Building resilience: preparing for a post COVID-19 world
Chemicals companies, like many other manufacturers, are exposed on multiple fronts to the disruptions wrought by the COVID-19 outbreak. In addition to the shared challenges faced by all manufacturers, including managing supply chain and logistical issues, chemical companies are also dealing with the impact of feedstock price volatility and fluctuating customer demand in end markets. Despite these hardships, there is a great impetus on global chemical players to ensure their resilience given the industry’s essential role in providing the necessary materials to sustain modern day life.
Considering these uncertainties, decision-making is becoming increasingly challenging, as businesses need to make investment and capital decisions that span several years and take even longer to generate fruitful returns. Looking ahead to the containment of the virus and an eventual economic recovery, chemical companies should consider what the industry’s recovery may look like, and plan for what steps they can take now to position themselves as well as possible in a post-COVID-19 world. It is therefore essential to understand what trends are being reignited resulting from the pandemic, so that strategies can be calibrated around them accordingly.
Factors shaping the post pandemic world, including digitalization, decarbonisation and a retreat from globalization, have been on the agenda of the chemicals industry for some time. However, the impact of the pandemic has brought a renewed focus on these trends and will force companies to fast-forward their strategic responses to such developments or risk being left behind. At SABIC, we have employed a three-part strategy to address the megatrends impacting our industry. These will help us prepare for long-term growth in a post COVID-19 world.
No recent single event has underscored the importance of embracing digital technologies in the chemical business like the pandemic. Embracing digitalization is a crucial step in navigating the setbacks of the pandemic for all global chemical players as it provides a significant opportunity for improved quality and cost savings. It does this by enabling more efficient design, operations, customer connectivity and maintenance of assets. Chemical companies can use advanced analytics to extract key information for management from the large amounts of unstructured data that is generated. This information can then be used to optimize how plants are run and to make better-informed, speedier decisions across the full range of a chemical company’s business processes. Expert analysis estimates digitalization holds the potential to increase the industry’s bottom line by as much as 10-20 percent. This kind of bottom line potential can help pay for the investments we will need to make in carbon control efforts going forward.
Innovation is key to unlocking sustainable solutions. This will be even more critical in a post pandemic world, given the increased scrutiny on the climate as GHG emissions plummet as manufacturing and heavy-duty transport shut down across the globe. At SABIC, sustainability and innovation are inexorably linked. In 2019, we made a strategic decision to integrate our Sustainability practice with our Technology and Innovation function. We expect this to accelerate innovation for process technologies and product development, while helping us meet customer demands and society’s desire for sustainable solutions. Our commitment to the circular economy is integral to this, driven by our concern for the impact of plastics on the environment, the search for new ways to reuse and re-purpose materials and a desire for effective regulation. These priorities are driving our investments in circular product-solutions and our growing ability to accept chemically recycled feedstock.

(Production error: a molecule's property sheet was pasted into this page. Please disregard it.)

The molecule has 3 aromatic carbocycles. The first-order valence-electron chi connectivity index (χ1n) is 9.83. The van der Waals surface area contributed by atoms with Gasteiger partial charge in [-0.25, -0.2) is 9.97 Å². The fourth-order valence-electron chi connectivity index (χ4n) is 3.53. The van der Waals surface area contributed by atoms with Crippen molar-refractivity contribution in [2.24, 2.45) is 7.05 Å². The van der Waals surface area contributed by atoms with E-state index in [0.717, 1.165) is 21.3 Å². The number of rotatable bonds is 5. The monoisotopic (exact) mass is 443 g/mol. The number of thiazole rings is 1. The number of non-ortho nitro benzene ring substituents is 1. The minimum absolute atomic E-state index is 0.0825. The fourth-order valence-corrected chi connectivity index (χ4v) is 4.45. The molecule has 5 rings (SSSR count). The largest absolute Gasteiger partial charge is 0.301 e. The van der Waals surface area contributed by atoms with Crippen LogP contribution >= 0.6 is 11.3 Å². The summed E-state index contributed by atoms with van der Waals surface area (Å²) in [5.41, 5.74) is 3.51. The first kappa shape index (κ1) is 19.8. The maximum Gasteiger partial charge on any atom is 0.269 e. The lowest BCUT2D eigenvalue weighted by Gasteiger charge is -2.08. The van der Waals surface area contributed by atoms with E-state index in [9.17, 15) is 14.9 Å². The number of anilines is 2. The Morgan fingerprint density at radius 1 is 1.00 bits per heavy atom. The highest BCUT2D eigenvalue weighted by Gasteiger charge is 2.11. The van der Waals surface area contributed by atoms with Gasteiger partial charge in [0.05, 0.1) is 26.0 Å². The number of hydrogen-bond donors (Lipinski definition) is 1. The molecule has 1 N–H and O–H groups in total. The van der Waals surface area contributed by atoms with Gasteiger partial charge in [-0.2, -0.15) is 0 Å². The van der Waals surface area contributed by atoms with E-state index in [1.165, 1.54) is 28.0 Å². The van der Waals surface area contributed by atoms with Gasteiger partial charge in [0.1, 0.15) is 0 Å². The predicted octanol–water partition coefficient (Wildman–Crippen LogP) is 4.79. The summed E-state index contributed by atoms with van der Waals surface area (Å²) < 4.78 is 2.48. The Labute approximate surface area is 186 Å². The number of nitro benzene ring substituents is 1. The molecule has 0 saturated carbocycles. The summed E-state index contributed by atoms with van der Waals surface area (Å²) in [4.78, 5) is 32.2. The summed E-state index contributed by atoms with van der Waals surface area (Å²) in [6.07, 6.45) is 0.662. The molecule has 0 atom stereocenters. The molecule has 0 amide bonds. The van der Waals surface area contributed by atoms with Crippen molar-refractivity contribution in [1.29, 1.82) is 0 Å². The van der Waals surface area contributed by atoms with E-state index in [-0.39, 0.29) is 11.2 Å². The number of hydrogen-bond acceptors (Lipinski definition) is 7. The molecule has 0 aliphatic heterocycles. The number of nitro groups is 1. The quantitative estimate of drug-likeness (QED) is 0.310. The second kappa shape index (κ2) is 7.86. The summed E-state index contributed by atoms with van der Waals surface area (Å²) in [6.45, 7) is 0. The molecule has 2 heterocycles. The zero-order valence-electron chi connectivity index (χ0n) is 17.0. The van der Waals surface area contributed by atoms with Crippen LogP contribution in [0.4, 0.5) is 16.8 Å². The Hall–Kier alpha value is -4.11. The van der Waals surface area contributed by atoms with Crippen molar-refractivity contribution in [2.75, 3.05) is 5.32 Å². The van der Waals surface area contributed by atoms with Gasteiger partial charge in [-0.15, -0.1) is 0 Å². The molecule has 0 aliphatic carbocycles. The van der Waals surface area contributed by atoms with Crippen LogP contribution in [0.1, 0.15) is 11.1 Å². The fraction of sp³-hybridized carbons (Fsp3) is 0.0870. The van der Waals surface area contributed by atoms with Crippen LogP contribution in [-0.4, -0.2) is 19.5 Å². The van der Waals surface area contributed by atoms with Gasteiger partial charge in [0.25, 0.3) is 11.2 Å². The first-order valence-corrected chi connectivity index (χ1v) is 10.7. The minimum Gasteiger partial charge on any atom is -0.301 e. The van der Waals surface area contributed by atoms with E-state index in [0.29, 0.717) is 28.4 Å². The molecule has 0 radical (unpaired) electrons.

The pandemic has catapulted a shift towards de-globalization, with US-China relations becoming even more strained since the outbreak. This creates incentives and opportunities for increasing the domestic manufacture of chemical products. China, for example, is expected to become increasingly self-sufficient in the production of many chemicals in coming decades. One way to address the desire for local supply in key markets is to build strategic partnerships in those markets. Engaging with trusted local partners can provide faster entry into higher growth markets and access to established distribution networks. This will not only allow chemical companies to increase their global footprint and widen their portfolio, but also allow chemical players to share the high cost of investments in capital-intensive projects, while remaining focused on their key capabilities.
While the measures outlined do not provide an umbrella solution to many of the macro and microeconomic challenges that will affect our industry, they provide an understanding of how we can leverage the trends that will shape the future of our industry in a post-COVID-19 world. Moving forward, we have a strategic imperative upon us as a sector to ensure we embrace these principles, building resilience and continuing to provide the necessary materials to sustain modern day life. This is crucial for our success following the pandemic.
While this challenge is uncharted territory for any global player in the international marketplace, the chemical industry is well placed to successfully navigate this new terrain given that challenges are not new to our industry. The cyclical nature of our business has consistently forced us to remain resilient in the face of uncertainty. But it’s our ingenuity that has always allowed us to come out stronger on the other side.
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